Holding the baby requires us to show up, not with arms full of everything we have gathered and made and bought for others, but empty-handed, ready and willing to receive what God has gathered and made and bought for us. Holding the baby means we come with humility and vulnerability, admitting that we don’t have it all figured out, that there are situations and there is suffering we cannot think or buy our talk our way out of. Holding the baby asks us to admit our need for God, no matter how many layers we have buried it under.
Holding the baby also invites us to look beneath the surface of Christmas and find God even there on the darker side of the holidays right alongside the loneliness, the family conflict, the financial anxiety, the grief, the fear that after tomorrow our problems and the world’s problems will all still be with us. Luke invites us to hold the baby and remember that if we come close enough, we can find God everywhere, with every person, in every situation. The birth of this baby – God in the flesh so human that it too can and will DIE means that God is found not just where we there is beauty and hope and new life, but even and especially – where there is suffering and injustice and despair and death.
Frederick Buechner wrote,
We have tried to make [Christmas] habitable.
We have roofed it in and furnished it.
We have reduced it to an occasion we feel at home with,
at best a touching and beautiful occasion,
at worst a trite and cloying one.
But if the Christmas event in itself is indeed…all it’s cracked up to be,
then even at best our efforts are misleading.
The Word become flesh.
Ultimate Mystery born with a skull you could crush one-handed.
It is not tame.
It is not touching.
It is not beautiful.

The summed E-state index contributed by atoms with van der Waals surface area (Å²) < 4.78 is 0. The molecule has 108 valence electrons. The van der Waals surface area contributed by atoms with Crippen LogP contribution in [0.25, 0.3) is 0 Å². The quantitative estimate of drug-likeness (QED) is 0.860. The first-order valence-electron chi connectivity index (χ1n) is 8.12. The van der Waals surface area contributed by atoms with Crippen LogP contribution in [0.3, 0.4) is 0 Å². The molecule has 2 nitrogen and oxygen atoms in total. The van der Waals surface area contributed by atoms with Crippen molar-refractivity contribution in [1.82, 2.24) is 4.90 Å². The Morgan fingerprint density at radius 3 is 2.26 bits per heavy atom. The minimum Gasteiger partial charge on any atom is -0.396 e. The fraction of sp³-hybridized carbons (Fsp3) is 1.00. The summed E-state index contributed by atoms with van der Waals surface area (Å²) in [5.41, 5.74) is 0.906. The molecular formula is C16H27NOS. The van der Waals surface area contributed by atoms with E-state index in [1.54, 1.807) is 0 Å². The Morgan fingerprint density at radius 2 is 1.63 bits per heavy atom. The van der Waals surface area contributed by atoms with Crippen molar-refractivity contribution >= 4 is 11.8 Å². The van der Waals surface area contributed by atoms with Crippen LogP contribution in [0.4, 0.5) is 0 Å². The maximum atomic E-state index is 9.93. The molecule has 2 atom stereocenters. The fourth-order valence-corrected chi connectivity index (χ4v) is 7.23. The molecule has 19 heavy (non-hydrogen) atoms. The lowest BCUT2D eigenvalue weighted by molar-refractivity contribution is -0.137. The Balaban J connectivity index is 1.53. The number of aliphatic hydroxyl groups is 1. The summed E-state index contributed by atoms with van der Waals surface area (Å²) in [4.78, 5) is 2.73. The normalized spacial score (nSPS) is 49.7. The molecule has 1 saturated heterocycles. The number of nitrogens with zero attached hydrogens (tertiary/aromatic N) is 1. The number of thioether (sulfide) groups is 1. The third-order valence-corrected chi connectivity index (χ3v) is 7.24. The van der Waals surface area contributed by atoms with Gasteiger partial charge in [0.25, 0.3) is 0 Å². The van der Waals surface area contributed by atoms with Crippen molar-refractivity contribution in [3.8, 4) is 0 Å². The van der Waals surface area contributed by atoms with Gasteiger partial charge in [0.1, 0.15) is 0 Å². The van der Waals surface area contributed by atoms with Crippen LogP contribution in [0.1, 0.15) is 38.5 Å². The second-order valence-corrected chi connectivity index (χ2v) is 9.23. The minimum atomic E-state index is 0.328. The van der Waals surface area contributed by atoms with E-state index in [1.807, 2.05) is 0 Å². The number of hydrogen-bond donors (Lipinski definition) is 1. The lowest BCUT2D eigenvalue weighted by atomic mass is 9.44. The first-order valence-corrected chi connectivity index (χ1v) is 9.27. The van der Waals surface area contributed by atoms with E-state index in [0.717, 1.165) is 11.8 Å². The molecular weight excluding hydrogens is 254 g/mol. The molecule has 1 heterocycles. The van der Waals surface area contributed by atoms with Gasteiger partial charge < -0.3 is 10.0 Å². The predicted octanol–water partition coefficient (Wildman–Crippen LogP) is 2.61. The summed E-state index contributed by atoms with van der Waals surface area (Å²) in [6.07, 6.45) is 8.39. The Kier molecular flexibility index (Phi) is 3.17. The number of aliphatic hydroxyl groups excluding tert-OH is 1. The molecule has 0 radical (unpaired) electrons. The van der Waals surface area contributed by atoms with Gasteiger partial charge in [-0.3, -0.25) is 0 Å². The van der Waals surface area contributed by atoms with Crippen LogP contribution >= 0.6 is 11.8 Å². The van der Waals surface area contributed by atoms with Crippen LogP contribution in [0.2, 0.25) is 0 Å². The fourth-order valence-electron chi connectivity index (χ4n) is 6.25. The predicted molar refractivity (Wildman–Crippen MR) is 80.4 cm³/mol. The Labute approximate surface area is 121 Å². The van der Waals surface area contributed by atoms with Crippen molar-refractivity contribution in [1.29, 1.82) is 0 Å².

It is uninhabitable terror.
It is unthinkable darkness riven with unbearable light.
Agonized laboring led to it, vast upheavals of intergalactic space,
time split apart, a wrenching and tearing of the very sinews
of reality itself.
You can only cover your eyes and shudder before it, before this:
“God of God, Light of Light, very God of very God…
who for us and for our salvation,” as the Nicene Creed puts it,
“came down from heaven.”
Buechner concludes: Only then do we dare uncover our eyes
and see what we can see.
It is the Resurrection and the Life she holds in her arms.
It is the bitterness of death he takes at her breast.
Tonight, may you find the courage to put down all that you’re holding, come a few steps closer, and hold the baby. As you gaze upon his fragile, human face, may you know the promise he brings: that the God who sent Jesus to be with us as one of us holds YOU even you close in God’s arms. God gazes upon your fragile, human face with the love and awe and wonder of a mother and father gazing upon the beloved face of their newborn child.
 Nina Siegel, “Peeling Back the Paint to Discover Bruegel’s Secrets,” The New York Times, November 23, 2018. https://www.nytimes.com/2018/11/23/arts/design/bruegel-kunsthistorisches-museum-technology-layers.html
 For this emphasis of Luke’s, I am indebted to Thomas Are’s sermon, “Christmas at Luke’s House,” December 16, 2018, on Day1.org: http://day1.org/8310-thomas_are_jr__christmas_at_lukes_house.